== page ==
What is art? An interview with Lena König
Together with her husband Johann, Lena König runs an internationally celebrated gallery in Berlin. As with her choice of works of art, she relies on her unerring sense of aesthetics when it comes to questions of style.
The König Gallery in Berlin has managed to bring art into the field of interest of a broad public. The minds behind it: Johann and Lena König. While Johann is the face of the gallery and is present at trade fairs and events, his wife Lena pulls the strings in the background. Four years after moving to the former St. Agnes Church, the gallery is now a Mecca for the art community from all over the world.
Madame: With the König Gallery you seem to hit the nerve of time. It is currently in constant conversation and also attracts many young people to your exhibitions. How did you accomplish this?
Lena König: The search for orientation in an increasingly complex world or simply wanting to understand why Beyoncé is shooting a video in a museum - there are many reasons why more and more people are interested in dealing with art. In various ways, we try to draw attention to the fact that this is also possible here. Many people are unfamiliar with our methods of reducing their fear of the threshold, but they seem to be particularly popular with young audiences. For us, it is not important whether a visitor is able to afford the exhibited works - on the contrary, we see the communication of art to an audience beyond our collectors as an essential part of our profession. In our guestbook there are some entries of visitors who write that they are in a gallery for the first time ever. We are also currently developing an educational program for children, which will take place in cooperation with artists we represent.
Madame: How do your own children deal with art?
Lena König: The children grow up with it. For them, the works on the walls of the apartment, the exhibitions in the gallery, the sculptures in the garden next to their sandbox are part of their home and everyday life. They meet the artists, collectors and curators with a corresponding self-image. My husband and I don't expect them to do anything with art later. But I hope that what surrounds them makes them curious about the diversity that awaits them out there.
Madame: Not only do you work in the brutalistic building of the former St. Agnes church, you also live there with your family. If everything takes place under one roof, what about the work-life balance?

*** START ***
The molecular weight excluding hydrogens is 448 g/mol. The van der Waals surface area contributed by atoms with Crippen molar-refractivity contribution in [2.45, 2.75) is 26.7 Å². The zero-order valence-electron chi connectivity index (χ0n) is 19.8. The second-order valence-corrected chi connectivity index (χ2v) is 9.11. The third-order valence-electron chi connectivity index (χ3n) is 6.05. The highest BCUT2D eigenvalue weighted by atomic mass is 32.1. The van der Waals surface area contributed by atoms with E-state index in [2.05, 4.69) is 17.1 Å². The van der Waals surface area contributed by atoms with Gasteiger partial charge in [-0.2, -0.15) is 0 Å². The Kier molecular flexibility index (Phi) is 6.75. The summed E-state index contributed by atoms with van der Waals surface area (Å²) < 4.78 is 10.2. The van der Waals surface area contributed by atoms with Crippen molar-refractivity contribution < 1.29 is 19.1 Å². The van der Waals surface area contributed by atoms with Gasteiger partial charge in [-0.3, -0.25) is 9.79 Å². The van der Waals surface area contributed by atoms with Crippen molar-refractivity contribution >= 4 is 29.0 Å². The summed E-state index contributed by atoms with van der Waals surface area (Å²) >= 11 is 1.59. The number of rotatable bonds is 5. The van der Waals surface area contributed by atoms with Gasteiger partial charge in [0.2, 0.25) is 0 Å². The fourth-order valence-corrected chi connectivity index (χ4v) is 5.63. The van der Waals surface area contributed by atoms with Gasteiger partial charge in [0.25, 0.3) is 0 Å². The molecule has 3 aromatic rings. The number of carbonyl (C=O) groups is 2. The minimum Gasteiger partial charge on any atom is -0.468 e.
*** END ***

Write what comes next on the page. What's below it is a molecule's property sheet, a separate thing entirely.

Lena König: The boundaries between professional and private are blurred, which I consider a privilege. My greatest interest is in art, so the question of purpose does not arise when I read a catalogue text. The proximity of home and work makes us very flexible, which enables us to spend a lot of time together with the children.
Madame: Which artists do you rely on in your private rooms?
Lena König: What's hanging on the walls of our apartment often changes. Right now it's an L from the work "GLORIA" by Shannon Ebner, a cat by Elad Lassry and a still life by Nicolas Party. Apart from that, we mainly have heirlooms and gifts from artists we are friends with.
Madame: The renovation of St. Agnes Church was under your direction at the time - a real challenge. What insights did you gain personally from this?
Lena König: That it is necessary to leave the essential decisions to the professionals, in this case to the architect Arno Brandlhuber - no matter how much you think you know. And that everything you hear about building is true: you need strong nerves and get free training in diplomacy and serving coffee. In retrospect, the lengthy discussions with the monument protection authority were a stroke of luck, because you could try out or rethink many things while waiting for the decisions.
Madame: A gallery lives from the constant change of temporary exhibitions. How do you find peace in a constantly changing environment?
Lena König: I'm not on Facebook or Instagram, I don't know any series. Instead, I spend free minutes in the garden, look at the plants and then switch off my phone, which annoys my husband insanely.
Madame: With the gallery you can rely on a strong social media presence. So how come you are not personally represented on any of the platforms?
Lena König: Professionally it makes sense for me to also use the social media. Privately I prefer to share pictures and thoughts in other ways.
Madame: Are you interested in fashion?
Lena König: Fashion as such doesn't play a big role in my life. However, I find the connections between fashion and art interesting. For example, I have just visited an exhibition in Madrid about Balenciaga and Spanish painting.
Madame: What young artists are you watching at the moment?
Lena König: Currently I follow the work of Ella Kruglyanskaya, Diedrick Brackens, Grace Weaver and Katja Novitskova.
Madame: What exactly fascinates you about a work of art?
Lena König: I am particularly interested in art when it is not immediately accessible to me. When I stand in front of something that touches me without me understanding why. That's the way it works for me, also in my encounters with people or places.
Madame: And what is art for you in general?
Lena König: For me, art is an opportunity to look through different perspectives at and reflect on what surrounds us.
Capital city child
Lena König was born in Berlin in 1980. She studied art history and journalism in Vienna, where she lived for over ten years. She worked in the Albertina and as a press officer in the Belvedere.
Today she lives and works with her husband Johann König in the converted former St. Agnes Church in Berlin-Kreuzberg. The couple has been married since 2011 and runs the König Galerie together.
In addition to her work as a gallery owner, Lena König manages everyday life as a mother of two. Together with Johann König she has a six-year-old son and a four-year-old daughter.